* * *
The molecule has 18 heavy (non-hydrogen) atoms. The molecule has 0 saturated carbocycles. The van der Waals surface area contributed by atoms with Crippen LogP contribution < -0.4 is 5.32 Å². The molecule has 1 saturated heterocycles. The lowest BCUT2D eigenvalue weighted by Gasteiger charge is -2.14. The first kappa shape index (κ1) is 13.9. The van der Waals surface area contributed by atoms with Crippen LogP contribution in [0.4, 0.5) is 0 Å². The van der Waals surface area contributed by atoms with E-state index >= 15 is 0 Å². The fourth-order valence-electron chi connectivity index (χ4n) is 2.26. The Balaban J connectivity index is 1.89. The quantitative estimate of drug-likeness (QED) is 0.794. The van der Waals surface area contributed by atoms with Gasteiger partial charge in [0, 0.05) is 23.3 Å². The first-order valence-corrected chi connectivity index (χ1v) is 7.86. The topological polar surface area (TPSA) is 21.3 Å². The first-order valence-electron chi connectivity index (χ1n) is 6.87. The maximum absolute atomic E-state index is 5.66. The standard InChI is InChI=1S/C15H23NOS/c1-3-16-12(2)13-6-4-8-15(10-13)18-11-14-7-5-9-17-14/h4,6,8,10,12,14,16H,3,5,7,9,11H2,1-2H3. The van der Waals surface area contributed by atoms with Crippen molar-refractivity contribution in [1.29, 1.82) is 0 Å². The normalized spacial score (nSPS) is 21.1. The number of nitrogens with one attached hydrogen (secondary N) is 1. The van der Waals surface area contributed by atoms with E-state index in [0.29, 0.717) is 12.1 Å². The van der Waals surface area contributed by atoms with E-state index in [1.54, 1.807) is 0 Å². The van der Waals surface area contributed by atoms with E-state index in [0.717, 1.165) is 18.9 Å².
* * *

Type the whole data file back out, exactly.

The molecule has 18 heavy (non-hydrogen) atoms. The molecule has 0 saturated carbocycles. The van der Waals surface area contributed by atoms with Crippen LogP contribution < -0.4 is 5.32 Å². The molecule has 1 saturated heterocycles. The lowest BCUT2D eigenvalue weighted by Gasteiger charge is -2.14. The first kappa shape index (κ1) is 13.9. The van der Waals surface area contributed by atoms with Crippen LogP contribution in [0.4, 0.5) is 0 Å². The van der Waals surface area contributed by atoms with E-state index >= 15 is 0 Å². The fourth-order valence-electron chi connectivity index (χ4n) is 2.26. The Balaban J connectivity index is 1.89. The quantitative estimate of drug-likeness (QED) is 0.794. The van der Waals surface area contributed by atoms with Gasteiger partial charge in [0, 0.05) is 23.3 Å². The first-order valence-corrected chi connectivity index (χ1v) is 7.86. The topological polar surface area (TPSA) is 21.3 Å². The first-order valence-electron chi connectivity index (χ1n) is 6.87. The maximum absolute atomic E-state index is 5.66. The standard InChI is InChI=1S/C15H23NOS/c1-3-16-12(2)13-6-4-8-15(10-13)18-11-14-7-5-9-17-14/h4,6,8,10,12,14,16H,3,5,7,9,11H2,1-2H3. The van der Waals surface area contributed by atoms with Crippen molar-refractivity contribution in [1.29, 1.82) is 0 Å². The normalized spacial score (nSPS) is 21.1. The number of nitrogens with one attached hydrogen (secondary N) is 1. The van der Waals surface area contributed by atoms with E-state index in [0.29, 0.717) is 12.1 Å². The van der Waals surface area contributed by atoms with E-state index in [1.54, 1.807) is 0 Å². The van der Waals surface area contributed by atoms with E-state index in [0.717, 1.165) is 18.9 Å².